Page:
Probiotics, Prebiotics, and Antibiotics in IBD

  • Paolo GionchettiEmail author
  • Carlo Calabrese
  • Andrea Calafiore
  • Fernando Rizzello


The rationale for using probiotics, prebiotics, and antibiotics in IBD is based on convincing evidence that implicates intestinal bacteria in the pathogenesis of the disease.

Probiotics are “living organisms, which upon ingestion in certain numbers, exert health benefits beyond inherent basic nutrition.” Several mechanisms have been proposed to account for the action of probiotics. These include antagonistic activity against pathogenic bacteria, either by inhibition of adherence and translocation, or by production of antibacterial substances such as antimicrobial peptides and hydrogen peroxide. Probiotics also stimulate mucosal defense, both at the level of immune and epithelial function. Encouraging results have been obtained with probiotic therapy in experimental colitis. VSL#3, a highly concentrated cocktail of probiotics has been shown to be effective in the prevention of pouchitis onset and relapses. Results on the use of probiotics in UC are promising, both in terms of the prevention of relapses and the treatment of mild-to-moderate attacks. Results in Crohn’s disease are not yet clear because of conflicting data and the limited number of well-performed studies.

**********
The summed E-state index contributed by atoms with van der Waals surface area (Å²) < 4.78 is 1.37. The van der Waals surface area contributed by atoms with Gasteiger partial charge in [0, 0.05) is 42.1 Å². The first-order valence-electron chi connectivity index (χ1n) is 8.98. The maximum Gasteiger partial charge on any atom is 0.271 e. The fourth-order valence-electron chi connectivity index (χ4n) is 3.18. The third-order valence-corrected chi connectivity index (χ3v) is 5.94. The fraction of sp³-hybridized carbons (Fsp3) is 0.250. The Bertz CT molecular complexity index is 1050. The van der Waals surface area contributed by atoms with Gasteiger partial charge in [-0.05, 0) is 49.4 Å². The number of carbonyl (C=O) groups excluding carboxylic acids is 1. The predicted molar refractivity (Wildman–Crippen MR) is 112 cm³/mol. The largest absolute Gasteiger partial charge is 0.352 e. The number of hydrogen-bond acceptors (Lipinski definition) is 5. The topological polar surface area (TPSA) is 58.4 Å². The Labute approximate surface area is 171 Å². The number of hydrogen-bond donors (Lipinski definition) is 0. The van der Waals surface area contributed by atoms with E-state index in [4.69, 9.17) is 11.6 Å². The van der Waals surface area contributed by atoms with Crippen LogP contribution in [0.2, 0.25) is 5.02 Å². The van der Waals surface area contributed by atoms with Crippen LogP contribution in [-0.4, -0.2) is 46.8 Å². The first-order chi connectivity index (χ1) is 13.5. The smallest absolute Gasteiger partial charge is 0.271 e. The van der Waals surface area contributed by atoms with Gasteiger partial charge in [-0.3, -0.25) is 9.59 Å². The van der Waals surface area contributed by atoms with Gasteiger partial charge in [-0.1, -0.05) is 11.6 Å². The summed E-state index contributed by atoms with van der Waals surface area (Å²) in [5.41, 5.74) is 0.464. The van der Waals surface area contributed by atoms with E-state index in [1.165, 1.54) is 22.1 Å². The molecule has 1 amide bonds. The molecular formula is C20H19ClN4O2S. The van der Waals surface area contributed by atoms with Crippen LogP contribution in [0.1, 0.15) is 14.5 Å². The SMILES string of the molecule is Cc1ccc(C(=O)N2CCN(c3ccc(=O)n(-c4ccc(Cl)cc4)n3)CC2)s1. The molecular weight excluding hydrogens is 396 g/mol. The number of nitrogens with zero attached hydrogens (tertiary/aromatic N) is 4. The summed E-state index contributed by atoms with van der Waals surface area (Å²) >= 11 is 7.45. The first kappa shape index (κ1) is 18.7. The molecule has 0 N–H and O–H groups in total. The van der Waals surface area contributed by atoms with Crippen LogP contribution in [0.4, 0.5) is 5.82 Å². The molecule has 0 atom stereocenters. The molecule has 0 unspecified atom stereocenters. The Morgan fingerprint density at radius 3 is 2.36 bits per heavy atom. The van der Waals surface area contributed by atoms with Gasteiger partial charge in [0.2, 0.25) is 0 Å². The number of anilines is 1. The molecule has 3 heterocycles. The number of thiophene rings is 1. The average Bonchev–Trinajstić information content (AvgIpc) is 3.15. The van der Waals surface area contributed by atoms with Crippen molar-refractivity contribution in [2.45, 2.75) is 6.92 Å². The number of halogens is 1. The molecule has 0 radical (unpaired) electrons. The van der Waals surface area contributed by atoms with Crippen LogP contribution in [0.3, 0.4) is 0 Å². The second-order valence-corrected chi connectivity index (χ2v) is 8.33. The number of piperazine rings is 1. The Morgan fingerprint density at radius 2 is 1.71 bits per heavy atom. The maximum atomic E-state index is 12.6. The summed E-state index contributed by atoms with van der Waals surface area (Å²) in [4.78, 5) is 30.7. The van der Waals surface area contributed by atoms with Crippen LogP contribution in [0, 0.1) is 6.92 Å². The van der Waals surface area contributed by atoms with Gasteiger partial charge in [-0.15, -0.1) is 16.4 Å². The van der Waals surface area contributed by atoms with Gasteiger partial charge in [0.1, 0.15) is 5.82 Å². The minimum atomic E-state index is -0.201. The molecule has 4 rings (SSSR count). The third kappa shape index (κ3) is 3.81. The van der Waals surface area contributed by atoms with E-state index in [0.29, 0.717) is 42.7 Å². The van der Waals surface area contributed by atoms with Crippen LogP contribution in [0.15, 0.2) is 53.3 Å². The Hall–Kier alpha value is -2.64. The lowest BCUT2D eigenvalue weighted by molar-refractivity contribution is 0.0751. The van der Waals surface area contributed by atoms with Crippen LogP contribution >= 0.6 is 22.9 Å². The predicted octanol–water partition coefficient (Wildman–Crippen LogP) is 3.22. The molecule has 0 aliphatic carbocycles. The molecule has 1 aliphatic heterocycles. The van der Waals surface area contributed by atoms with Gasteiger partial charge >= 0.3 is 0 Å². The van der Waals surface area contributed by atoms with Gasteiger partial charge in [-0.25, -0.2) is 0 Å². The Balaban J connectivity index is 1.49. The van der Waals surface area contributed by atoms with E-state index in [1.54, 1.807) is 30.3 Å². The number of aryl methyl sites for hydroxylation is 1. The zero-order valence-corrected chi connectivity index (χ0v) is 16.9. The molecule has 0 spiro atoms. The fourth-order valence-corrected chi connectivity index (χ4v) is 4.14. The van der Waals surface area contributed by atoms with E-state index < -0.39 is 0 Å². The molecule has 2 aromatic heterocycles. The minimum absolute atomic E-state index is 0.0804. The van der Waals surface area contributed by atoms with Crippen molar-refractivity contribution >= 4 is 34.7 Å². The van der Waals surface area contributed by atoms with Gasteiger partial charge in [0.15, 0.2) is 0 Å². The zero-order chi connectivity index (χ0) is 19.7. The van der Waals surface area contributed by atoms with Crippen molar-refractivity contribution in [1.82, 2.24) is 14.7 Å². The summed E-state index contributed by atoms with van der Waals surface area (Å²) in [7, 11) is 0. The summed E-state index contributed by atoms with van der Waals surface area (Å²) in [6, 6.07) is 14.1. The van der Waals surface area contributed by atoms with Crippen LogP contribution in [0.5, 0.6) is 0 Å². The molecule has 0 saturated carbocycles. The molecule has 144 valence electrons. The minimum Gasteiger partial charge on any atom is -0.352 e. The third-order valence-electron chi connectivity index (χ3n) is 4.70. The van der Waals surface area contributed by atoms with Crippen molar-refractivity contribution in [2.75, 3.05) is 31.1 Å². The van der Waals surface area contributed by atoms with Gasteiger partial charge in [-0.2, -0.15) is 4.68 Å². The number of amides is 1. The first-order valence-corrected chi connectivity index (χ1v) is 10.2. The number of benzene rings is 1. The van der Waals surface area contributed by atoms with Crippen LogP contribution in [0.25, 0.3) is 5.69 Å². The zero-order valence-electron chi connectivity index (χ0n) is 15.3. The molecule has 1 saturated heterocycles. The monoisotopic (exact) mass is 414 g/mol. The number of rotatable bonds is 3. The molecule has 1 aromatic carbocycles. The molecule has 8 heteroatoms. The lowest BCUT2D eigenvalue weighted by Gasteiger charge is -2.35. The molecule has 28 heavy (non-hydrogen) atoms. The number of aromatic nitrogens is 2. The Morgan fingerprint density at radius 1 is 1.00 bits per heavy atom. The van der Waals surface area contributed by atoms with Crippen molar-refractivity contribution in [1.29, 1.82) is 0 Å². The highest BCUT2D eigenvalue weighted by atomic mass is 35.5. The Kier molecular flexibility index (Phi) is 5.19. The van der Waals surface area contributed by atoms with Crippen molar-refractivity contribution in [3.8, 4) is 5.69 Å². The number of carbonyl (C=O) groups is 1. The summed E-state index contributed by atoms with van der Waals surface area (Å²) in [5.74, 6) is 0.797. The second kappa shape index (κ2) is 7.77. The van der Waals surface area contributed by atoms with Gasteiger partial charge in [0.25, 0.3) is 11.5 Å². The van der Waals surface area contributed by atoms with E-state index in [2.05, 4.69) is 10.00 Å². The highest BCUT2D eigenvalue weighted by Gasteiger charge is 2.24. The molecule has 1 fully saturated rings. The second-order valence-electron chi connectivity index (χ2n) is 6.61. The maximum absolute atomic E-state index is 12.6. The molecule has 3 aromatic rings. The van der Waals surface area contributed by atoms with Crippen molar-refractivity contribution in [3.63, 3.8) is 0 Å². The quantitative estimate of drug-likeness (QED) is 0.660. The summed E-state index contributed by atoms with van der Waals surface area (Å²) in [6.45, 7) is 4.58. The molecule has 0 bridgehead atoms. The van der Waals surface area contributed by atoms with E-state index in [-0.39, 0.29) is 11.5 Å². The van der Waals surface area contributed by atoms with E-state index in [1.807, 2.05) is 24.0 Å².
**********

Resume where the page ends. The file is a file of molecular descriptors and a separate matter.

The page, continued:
Prebiotics are dietary substances, usually nondigestible carbohydrates, which beneficially affect the host by selectively stimulating the growth and activity of protective commensal enteric bacteria. Evidence supporting the use of these nutraceuticals in IBD is still limited.